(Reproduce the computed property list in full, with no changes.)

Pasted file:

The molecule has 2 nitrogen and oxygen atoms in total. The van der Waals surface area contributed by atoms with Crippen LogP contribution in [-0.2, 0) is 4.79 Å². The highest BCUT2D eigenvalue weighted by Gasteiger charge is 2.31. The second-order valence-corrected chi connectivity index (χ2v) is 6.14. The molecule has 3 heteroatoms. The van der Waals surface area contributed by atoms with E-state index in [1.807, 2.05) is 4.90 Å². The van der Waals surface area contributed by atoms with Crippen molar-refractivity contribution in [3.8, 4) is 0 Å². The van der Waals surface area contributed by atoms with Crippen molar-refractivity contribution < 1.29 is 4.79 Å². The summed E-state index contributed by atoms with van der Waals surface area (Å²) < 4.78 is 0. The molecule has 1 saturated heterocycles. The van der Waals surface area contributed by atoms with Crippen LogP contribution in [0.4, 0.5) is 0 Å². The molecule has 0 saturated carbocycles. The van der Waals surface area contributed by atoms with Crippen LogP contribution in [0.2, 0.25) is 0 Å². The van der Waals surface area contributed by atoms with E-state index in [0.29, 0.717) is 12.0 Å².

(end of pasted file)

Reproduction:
The molecule has 2 nitrogen and oxygen atoms in total. The van der Waals surface area contributed by atoms with Crippen LogP contribution in [-0.2, 0) is 4.79 Å². The highest BCUT2D eigenvalue weighted by Gasteiger charge is 2.31. The second-order valence-corrected chi connectivity index (χ2v) is 6.14. The molecule has 3 heteroatoms. The van der Waals surface area contributed by atoms with E-state index in [1.807, 2.05) is 4.90 Å². The van der Waals surface area contributed by atoms with Crippen molar-refractivity contribution in [3.8, 4) is 0 Å². The van der Waals surface area contributed by atoms with Crippen molar-refractivity contribution < 1.29 is 4.79 Å². The summed E-state index contributed by atoms with van der Waals surface area (Å²) < 4.78 is 0. The molecule has 1 saturated heterocycles. The van der Waals surface area contributed by atoms with Crippen LogP contribution in [0.4, 0.5) is 0 Å². The molecule has 0 saturated carbocycles. The van der Waals surface area contributed by atoms with Crippen LogP contribution in [0.2, 0.25) is 0 Å². The van der Waals surface area contributed by atoms with E-state index in [0.29, 0.717) is 12.0 Å².